What we should learn from catastrophic incidents

What we should learn from catastrophic incidents

A cleanup worker uses high pressure, high temperature water to wash crude oil off the rocky shore of Block Island in Alaska after the Exxon Valdez spill in 1989. (AP Photo)

Big established companies do have their day of reckoning every now and then. These instances are usually related to issues of health, safety and the environment (HSE).

For Exxon it was the accident of Exxon Valdez, which released crude oil into the unpolluted waters off Alaska. For Shell it was the decommissioning of its Brent Spar rig that angered environmentalists. These incidents highlighted that companies should look at full lifecycle costs of assets rather than merely at what it takes to build and operate them. The blowout of BP’s Macondo well brought the importance of operational excellence to the world’s attention. The accident released an estimated 3.19 million barrels of crude oil into the Gulf of Mexico.

For Boeing the day of reckoning came when flight ET 302 of Ethiopian airlines crashed minutes after take-off. This was the second such incident. In October of last year Lion Air had a similar accident in Indonesia. On both flights all passengers, 348 people, died because the anti-stall mechanism on two Boeing 737 Max 8 and 9 planes malfunctioned.

Such incidents happen at times. Apart from devastating pollution and/or tragic loss of life, they are a sign that the company in question has deeper rooted operational problems relating to its HSE processes. In the case of Boeing it also came to light that the relationship between Boeing and its regulator in the US, the Federal Aviation Authority, was far too cosy.

These incidents are also bad for business. The share price of BP fell by 51 percent in the 40 days following the Deepwater Horizon incident. In the case of Boeing the share price fell more than 14 percent in the 11 days following the crash. It has recovered some since then.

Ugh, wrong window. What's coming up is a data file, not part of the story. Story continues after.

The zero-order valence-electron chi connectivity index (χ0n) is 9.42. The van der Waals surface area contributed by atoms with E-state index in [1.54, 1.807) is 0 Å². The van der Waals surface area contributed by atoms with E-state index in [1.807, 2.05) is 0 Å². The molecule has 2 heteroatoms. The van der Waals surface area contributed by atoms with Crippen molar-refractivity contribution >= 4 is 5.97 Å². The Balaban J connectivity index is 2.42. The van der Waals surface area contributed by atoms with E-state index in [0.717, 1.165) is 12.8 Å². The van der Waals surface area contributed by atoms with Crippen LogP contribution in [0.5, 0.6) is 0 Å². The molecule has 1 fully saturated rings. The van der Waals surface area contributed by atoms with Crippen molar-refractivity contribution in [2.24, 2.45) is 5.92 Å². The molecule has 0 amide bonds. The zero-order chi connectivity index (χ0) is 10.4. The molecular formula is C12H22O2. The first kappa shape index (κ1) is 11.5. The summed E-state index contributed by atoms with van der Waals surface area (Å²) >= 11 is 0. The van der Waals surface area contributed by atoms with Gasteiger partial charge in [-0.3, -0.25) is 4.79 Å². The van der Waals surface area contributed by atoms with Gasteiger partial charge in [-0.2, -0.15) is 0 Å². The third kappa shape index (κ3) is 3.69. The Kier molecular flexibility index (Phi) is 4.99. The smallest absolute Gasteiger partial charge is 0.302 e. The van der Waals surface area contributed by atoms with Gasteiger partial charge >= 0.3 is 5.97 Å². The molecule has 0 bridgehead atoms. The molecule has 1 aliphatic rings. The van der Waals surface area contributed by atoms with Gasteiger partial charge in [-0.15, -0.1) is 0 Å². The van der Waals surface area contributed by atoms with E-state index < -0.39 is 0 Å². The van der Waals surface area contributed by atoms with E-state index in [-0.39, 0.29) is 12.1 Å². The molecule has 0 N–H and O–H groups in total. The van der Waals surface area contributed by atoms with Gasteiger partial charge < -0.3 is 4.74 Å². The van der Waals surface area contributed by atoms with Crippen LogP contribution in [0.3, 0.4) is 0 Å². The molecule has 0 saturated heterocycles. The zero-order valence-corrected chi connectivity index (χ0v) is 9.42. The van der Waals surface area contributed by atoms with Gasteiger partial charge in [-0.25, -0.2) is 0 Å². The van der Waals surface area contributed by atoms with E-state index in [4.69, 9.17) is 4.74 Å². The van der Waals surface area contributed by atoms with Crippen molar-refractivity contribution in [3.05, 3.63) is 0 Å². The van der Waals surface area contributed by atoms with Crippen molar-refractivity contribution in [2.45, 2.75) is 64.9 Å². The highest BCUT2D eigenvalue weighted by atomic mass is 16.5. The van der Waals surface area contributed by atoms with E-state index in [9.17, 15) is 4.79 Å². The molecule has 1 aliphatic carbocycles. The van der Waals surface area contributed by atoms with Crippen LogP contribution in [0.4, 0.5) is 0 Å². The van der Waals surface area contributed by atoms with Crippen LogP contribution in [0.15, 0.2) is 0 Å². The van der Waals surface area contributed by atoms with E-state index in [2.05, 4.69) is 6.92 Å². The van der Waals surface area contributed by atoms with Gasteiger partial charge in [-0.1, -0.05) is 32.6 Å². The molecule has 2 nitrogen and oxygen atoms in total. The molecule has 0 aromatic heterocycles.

A tragic accident does not only have potentially devastating effects on the environment or loss of life, it also affects the valuation of the company. It may tie the company up in years of costly litigation with big sums to be paid in damages, which will affect the bottom line for years to come. It will also command a lot of senior management attention that could be spent on more productive endeavours.

This is one of the reasons why institutional investors such as the big sovereign wealth funds of the GCC need to pay close attention to the internal HSE processes of these companies and their relationship with the regulators. One of the most important questions to ask is whether these companies are “walking the talk” in their HSE policies.

In the case of Boeing the ramifications are even bigger for some GCC countries. Let us not forget that three of the best airlines in the world are based in the GCC. They have great safety records. It is in the national interest of these nations that their flag carriers remain the airline of choice for as many travelers as possible.

A tragic accident does not only have potentially devastating effects on the environment or loss of life, it also affects the valuation of the company.

Cornelia Meyer

Exxon, Shell and BP recovered from their respective disasters and came out stronger. They are big, essentially well-run companies that were able to learn from what went wrong. As Jack Welch, the former CEO of General Electric and guru on all things management never tired of saying: “Never waste a crisis.” The outcome of a crisis, however, is not always positive. Union Carbide did not survive its Bhopal incident of 1984, where highly toxic gas escaped from its plant, killing 3,787. It was the largest industrial accident in modern history.

Boeing will no doubt learn from the problems with the 737 Max. The company has deep pockets and will throw whatever resources and money its takes to fix the issue with its anti-stall mechanism. The industry as a whole has also learned that it is not a good thing when the relationship between regulators and the companies they oversee is too cosy. Flying might become safer as a result of these tragic accidents.

There are roughly 5,000 planes of this type on Boeing’s order book. Some airlines have canceled their orders, but most of them will still buy the planes once the problems with the anti-stall mechanism is sorted, which they will be.

These incidents should have served as a wake-up call to investors and customers alike that they do need to pay attention to HSE processes and corporate relationships with regulators for the sake of the environment and safety, but also as a means of preserving their investments.

  • Cornelia Meyer is a business consultant, macroeconomist and energy expert. Twitter: @MeyerResources
Disclaimer: Views expressed by writers in this section are their own and do not necessarily reflect Arab News' point-of-view